US pulls defense attaché out of Nicaragua after comments

FILE - In this Sept. 5, 2018 file photo, Nicaragua's President Daniel Ortega and his wife, Vice President Rosario Murillo, lead a rally in Managua, Nicaragua. As international health organizations warn of increasing infections in Nicaragua and independent Nicaraguan doctors call for a voluntary quarantine to slow the spread of the delta variant, the government has made clear that comments out of step with its line are unacceptable as Ortega seeks a fourth consecutive term. Murillo has accused doctors of “health terrorism.” (AP Photo/Alfredo Zuniga, File)
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MEXICO CITY (AP) — The United States government has pulled its defense attache out of Nicaragua following comments complimentary of Nicaragua’s military that drew the ire of the political opposition.

Last week, the Nicaraguan government published comments from Lt. Col. Roger Antonio Carvajal Santamaria during a Sept. 23 gathering of Nicaragua’s military leadership and military attaches from several countries.

Carvajal said Nicaragua’s military is a “large part of the growth and stability of this country,” according to a statement published by Nicaragua’s defense ministry.

The U.S. government has been highly critical of President Daniel Ortega’s government, especially since a crackdown on street protests in April 2018. In May 2020, the U.S. government sanctioned Gen. Julio César Avilés Castillo, commander-in-chief of the Nicaraguan army. Avilés was present at last week’s event.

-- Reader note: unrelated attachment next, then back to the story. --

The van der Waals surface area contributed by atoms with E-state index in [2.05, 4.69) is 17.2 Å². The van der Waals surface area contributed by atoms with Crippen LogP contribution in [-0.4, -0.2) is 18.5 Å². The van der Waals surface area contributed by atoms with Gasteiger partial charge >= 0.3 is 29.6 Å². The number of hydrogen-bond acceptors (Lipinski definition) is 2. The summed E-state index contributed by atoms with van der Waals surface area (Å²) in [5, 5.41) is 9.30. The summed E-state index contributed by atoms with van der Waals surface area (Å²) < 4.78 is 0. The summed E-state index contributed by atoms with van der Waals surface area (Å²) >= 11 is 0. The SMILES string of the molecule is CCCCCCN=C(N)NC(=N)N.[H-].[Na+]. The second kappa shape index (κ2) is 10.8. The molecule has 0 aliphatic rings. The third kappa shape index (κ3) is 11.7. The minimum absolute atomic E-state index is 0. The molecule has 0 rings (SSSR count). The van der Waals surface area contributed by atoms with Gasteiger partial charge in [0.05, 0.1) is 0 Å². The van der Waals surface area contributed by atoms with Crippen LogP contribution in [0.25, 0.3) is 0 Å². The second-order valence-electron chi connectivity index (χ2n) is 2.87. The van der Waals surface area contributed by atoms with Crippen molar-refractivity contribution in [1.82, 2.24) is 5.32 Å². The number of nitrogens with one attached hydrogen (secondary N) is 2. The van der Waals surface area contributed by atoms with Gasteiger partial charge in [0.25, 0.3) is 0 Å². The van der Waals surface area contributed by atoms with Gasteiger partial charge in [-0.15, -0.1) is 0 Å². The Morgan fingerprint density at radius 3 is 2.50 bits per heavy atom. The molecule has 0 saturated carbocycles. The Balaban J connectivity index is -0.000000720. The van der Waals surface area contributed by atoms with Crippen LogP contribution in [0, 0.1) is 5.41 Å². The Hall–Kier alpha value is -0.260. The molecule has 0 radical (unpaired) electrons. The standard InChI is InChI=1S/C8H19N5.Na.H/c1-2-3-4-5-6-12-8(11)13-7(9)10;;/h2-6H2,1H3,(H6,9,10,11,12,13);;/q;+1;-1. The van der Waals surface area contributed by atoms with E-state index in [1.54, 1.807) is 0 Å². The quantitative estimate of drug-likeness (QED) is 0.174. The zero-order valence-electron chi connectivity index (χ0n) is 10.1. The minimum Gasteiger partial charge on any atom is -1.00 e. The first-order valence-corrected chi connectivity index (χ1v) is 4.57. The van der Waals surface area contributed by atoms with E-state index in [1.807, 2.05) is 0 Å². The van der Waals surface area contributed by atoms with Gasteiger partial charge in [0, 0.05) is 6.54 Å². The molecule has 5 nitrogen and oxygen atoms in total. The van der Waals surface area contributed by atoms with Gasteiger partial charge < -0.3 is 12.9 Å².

The Nicaraguan military has been criticized for supporting the crackdown, which left at least 328 people dead and more than 2,000 wounded, according to the Inter-American Commission on Human Rights. Carvajal’s comments raised questions among Nicaragua’s opposition of whether it signaled a change in the U.S. position toward Ortega’s government.

A U.S. State Department official, who spoke on condition of anonymity, said the relationship with Nicaragua’s military “is constrained by the Nicaraguan military’s support for Ortega and (Vice President Rosario) Murillo’s anti-democratic behavior and by their suppression of the Nicaraguan people.”

Carvajal’s comments “did not accurately reflect” U.S. government policy, the official said, adding that Carvajal had concluded his mission and departed Nicaragua.

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